▼Read the response in full

      Firstly, to clarify, State Pension age (SPa) changes affect individuals in the following way:
      • Women born between 6th April 1950 and 5th April 1953 have an SPa set by the 1995 Pensions Act, of between 60 and 63. This group will reach SPa by March 2016, and will therefore receive a State Pension under the current system.
      • Women born between 6th April 1953 and 5th December 1953 have an SPa set by the 2011 Pensions Act, of between 63 and 65. The maximum increase in SPa that anybody will experience relative to the 1995 timetable is 16 months. This group will reach pension age after the introduction of the new State Pension.
      • Men and women born between 6th December 1953 and 5th April 1960 have an SPa set by the 2011 Act, of between 65 and 66. Of the approximately five million individuals affected by the 2011 change, two point four million are men. For women, the maximum increase in SPa relative to the previous timetable is 18 months and for men it is 12 months. This group will also reach pension age after the introduction of the new State Pension.

      Both the 1995 and 2011 changes followed on from public calls for evidence. The Government has notified the women affected by the State Pension age changes. Following the 2011 changes, DWP wrote to all those directly affected to inform them of the change to their State Pension age – using the address details recorded by HMRC at the time. Mailing to these individuals, due to reach State Pension age between 2016 and 2026, was completed between January 2012 and November 2013, subject to the accuracy of their address details with HMRC. Letters to women with a State Pension age determined by the 1995 timetable (born between 6th April 1950 and 5th April 1953) were sent between April 2009 and March 2011. The DWP also has information on State Pension age changes and who they affect on gov.uk. This includes State Pension age timetables, impact assessments (including an impact assessment for the 2011 Pensions Act) and a State Pension age calculator. In addition, the State Pension age equalisation changes were built into the State Pension statement IT system; introduced in 2001. Therefore, statements produced on request using this system would have included women’s new State Pension ages as determined by the 1995 Pensions Act.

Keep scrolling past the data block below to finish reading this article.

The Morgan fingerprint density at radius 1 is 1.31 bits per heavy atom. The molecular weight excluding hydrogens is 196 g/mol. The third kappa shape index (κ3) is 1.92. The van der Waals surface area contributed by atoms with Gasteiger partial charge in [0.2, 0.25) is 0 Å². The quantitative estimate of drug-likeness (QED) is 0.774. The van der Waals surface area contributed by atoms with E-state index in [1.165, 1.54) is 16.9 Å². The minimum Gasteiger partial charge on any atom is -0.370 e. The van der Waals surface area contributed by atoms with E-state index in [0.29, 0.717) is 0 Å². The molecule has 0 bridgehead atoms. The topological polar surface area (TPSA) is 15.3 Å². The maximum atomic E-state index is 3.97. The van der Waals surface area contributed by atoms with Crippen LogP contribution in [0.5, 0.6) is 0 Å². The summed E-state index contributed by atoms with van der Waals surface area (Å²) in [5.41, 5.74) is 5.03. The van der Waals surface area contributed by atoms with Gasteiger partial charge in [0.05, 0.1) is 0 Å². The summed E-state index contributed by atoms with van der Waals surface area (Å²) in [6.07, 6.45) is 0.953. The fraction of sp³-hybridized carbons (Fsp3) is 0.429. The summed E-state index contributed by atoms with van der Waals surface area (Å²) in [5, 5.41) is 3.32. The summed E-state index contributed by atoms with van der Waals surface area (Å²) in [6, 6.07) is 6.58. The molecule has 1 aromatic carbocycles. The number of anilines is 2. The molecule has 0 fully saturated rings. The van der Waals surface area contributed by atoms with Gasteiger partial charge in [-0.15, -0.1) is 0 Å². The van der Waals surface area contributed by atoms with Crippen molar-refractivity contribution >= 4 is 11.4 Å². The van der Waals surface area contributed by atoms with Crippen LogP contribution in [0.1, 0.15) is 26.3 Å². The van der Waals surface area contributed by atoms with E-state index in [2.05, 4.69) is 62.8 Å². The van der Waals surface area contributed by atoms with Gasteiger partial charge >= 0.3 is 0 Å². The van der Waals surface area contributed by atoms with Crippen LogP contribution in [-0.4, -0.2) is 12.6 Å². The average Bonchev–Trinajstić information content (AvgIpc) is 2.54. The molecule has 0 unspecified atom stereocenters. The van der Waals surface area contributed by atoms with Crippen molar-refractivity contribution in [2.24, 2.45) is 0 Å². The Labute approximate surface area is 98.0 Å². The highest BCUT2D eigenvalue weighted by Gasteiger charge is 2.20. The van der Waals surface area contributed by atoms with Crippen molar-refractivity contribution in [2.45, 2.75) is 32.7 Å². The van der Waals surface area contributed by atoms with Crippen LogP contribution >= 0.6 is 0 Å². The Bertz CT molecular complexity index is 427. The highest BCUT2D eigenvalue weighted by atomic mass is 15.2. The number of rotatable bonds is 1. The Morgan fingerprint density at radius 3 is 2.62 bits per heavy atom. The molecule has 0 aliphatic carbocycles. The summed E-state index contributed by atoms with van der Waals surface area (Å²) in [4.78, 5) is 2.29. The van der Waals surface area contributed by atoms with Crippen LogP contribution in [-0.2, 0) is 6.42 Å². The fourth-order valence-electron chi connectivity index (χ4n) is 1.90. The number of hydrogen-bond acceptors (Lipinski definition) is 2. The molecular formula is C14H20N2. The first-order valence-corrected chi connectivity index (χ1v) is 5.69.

The Government will not be revisiting the State Pension age arrangements for women affected by the 1995 or 2011 Acts. The Government carried out extensive analysis of the impacts of bringing forward the rise to 66 when legislating for the change (impact assessment available at Gov.uk). The decision to amend the timetable originally set out in the bill, to cap the maximum increase at 18 months rather than 2 years, was informed by this analysis.